“But I don’t agree with the martyrdom idea,” you might protest. “I agree it’s silly and irrational. Yet I still sometimes enjoy being a victim, if I’m honest with myself. How can this be?” It means you’re conflicted. A contradiction exists. Your psyche may be built on a flawed foundation, which sooner or later will cause the whole edifice to falter and collapse.
Intellectually, you correctly reject the martyr mentality as illogical and irrational. Yet emotionally, you still subscribe to it. Your emotions don’t lie; they are, after all, a reflection of how you really think and what you most deeply value.
Don’t be too hard on yourself. The idea that self-sacrifice is good represents a deeply internalized viewpoint. How willing are most of us to challenge the notion that dying on a cross represents the essence of goodness? To challenge the idea that he who rescues his mortal enemy from a fire is morally superior to the one who rescues his best friend?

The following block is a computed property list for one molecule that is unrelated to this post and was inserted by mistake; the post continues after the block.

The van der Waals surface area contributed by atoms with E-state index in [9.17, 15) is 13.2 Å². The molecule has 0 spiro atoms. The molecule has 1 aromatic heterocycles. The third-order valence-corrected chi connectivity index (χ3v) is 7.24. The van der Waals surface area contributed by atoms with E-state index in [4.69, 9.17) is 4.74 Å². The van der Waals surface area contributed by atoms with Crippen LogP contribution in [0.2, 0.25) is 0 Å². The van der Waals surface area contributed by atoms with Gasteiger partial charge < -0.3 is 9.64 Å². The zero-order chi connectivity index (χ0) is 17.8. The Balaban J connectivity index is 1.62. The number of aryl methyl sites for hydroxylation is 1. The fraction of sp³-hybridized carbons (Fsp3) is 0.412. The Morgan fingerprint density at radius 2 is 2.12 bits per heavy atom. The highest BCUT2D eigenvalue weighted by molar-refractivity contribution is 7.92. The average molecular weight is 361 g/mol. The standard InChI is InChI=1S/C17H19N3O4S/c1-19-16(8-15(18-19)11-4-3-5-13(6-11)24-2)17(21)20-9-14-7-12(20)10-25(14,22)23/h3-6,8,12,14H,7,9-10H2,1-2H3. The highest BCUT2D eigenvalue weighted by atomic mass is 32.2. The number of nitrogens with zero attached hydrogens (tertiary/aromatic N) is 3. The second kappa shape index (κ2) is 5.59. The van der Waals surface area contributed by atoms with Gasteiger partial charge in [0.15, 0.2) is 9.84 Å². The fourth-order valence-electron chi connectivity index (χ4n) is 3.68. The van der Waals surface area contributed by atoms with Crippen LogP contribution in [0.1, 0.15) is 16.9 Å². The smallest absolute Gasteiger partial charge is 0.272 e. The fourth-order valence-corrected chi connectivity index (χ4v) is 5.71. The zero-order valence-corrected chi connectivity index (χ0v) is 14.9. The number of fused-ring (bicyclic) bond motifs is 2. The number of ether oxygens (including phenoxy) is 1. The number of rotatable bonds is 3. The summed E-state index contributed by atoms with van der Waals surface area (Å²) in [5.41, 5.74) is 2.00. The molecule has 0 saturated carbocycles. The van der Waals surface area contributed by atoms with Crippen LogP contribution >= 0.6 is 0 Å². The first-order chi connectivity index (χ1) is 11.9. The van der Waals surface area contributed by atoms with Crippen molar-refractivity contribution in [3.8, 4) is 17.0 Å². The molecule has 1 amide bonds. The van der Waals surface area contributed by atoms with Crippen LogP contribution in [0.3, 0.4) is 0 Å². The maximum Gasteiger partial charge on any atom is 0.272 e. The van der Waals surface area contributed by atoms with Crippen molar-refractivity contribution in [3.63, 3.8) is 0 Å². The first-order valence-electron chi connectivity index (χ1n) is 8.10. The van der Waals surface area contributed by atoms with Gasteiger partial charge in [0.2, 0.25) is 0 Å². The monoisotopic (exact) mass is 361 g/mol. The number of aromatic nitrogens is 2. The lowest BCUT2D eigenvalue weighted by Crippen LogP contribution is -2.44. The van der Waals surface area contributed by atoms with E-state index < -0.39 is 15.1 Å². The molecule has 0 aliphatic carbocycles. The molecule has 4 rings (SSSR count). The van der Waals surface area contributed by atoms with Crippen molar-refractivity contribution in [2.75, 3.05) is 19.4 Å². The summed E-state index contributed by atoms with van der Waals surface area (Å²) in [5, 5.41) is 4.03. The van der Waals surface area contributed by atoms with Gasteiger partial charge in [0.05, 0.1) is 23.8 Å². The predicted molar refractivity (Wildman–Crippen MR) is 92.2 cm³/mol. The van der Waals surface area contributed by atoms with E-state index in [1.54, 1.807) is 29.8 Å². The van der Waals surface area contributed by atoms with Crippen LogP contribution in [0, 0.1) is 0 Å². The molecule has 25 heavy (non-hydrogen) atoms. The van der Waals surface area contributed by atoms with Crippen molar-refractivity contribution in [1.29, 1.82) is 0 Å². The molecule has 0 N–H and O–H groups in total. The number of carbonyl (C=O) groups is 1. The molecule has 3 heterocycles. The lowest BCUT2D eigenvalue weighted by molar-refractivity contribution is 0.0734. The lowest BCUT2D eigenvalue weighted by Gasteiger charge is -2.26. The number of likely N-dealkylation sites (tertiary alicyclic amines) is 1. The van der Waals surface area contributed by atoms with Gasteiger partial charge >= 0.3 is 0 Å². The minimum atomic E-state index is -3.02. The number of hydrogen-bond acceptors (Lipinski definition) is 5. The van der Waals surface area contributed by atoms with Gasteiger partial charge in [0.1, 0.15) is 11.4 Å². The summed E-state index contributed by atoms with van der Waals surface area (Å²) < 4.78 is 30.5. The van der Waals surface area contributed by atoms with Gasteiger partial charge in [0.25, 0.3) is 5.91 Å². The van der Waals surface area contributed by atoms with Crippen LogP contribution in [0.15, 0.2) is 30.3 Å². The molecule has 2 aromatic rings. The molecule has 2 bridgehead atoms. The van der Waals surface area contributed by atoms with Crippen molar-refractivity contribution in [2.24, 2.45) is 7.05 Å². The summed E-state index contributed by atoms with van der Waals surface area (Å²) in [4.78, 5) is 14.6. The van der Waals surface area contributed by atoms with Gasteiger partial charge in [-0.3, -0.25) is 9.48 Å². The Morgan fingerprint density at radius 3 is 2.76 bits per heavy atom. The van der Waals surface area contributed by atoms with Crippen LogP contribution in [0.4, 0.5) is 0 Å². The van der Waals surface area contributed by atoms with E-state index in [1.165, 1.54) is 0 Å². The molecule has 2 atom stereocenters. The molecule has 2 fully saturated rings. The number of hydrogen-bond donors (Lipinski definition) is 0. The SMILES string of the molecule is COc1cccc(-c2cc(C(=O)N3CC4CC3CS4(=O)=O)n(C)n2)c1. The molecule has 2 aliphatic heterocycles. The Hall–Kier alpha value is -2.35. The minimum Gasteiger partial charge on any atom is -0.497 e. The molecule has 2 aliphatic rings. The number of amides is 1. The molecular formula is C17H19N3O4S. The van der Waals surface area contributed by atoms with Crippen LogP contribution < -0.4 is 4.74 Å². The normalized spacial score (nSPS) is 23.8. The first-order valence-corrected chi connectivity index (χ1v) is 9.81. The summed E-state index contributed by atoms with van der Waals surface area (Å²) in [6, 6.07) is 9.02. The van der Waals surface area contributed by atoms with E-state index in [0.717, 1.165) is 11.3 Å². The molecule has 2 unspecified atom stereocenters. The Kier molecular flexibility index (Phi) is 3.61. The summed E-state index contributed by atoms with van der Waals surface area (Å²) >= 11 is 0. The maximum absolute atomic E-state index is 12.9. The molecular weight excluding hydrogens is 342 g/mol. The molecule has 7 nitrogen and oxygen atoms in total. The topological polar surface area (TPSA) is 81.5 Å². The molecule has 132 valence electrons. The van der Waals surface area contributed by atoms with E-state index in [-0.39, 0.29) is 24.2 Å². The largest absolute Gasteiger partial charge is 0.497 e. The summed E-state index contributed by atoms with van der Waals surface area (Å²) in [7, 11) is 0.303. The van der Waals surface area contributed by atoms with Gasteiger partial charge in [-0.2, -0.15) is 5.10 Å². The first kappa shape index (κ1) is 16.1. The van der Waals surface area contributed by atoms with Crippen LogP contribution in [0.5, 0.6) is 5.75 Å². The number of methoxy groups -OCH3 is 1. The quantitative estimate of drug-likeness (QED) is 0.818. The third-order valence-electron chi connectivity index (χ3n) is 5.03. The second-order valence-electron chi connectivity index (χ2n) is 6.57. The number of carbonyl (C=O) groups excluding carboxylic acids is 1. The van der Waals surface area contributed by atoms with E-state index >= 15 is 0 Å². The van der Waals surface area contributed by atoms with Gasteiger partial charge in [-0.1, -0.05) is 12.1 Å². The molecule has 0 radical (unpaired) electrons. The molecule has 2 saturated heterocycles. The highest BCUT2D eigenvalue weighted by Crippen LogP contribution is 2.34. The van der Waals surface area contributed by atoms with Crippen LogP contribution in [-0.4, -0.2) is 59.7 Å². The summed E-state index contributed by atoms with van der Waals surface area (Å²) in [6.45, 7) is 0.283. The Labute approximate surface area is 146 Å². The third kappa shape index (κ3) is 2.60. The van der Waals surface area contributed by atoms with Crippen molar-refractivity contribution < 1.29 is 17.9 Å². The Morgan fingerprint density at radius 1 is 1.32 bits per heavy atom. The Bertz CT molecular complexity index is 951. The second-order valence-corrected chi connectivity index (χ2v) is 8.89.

If followed with any degree of consistency, the notion of self-sacrifice is brazenly irrational and destructive to life right here on earth. Yet most people seem to cling to the traditional ethos with remarkable tenacity.
To challenge these sacred ideas is a frightening and radical concept for many individuals. Most would just rather not “go there.” Today, growing numbers of people—sensing the inherent contradiction between self-sacrifice and the pursuit of happiness in a secular, technologically and economically rich world—simply become agnostic and amoral, refusing to think about ethics at all.
But the psychological consequences of ethical contradictions do exist, whether you choose to name them or not. You can ignore the cause of your mental distress, if you insist—but you will never escape the effects. Even if you are daring enough to challenge traditional ideas intellectually, it can take time for emotions (which, by their nature, are slow and stubborn) to play “catch up” with what your intellect has already determined.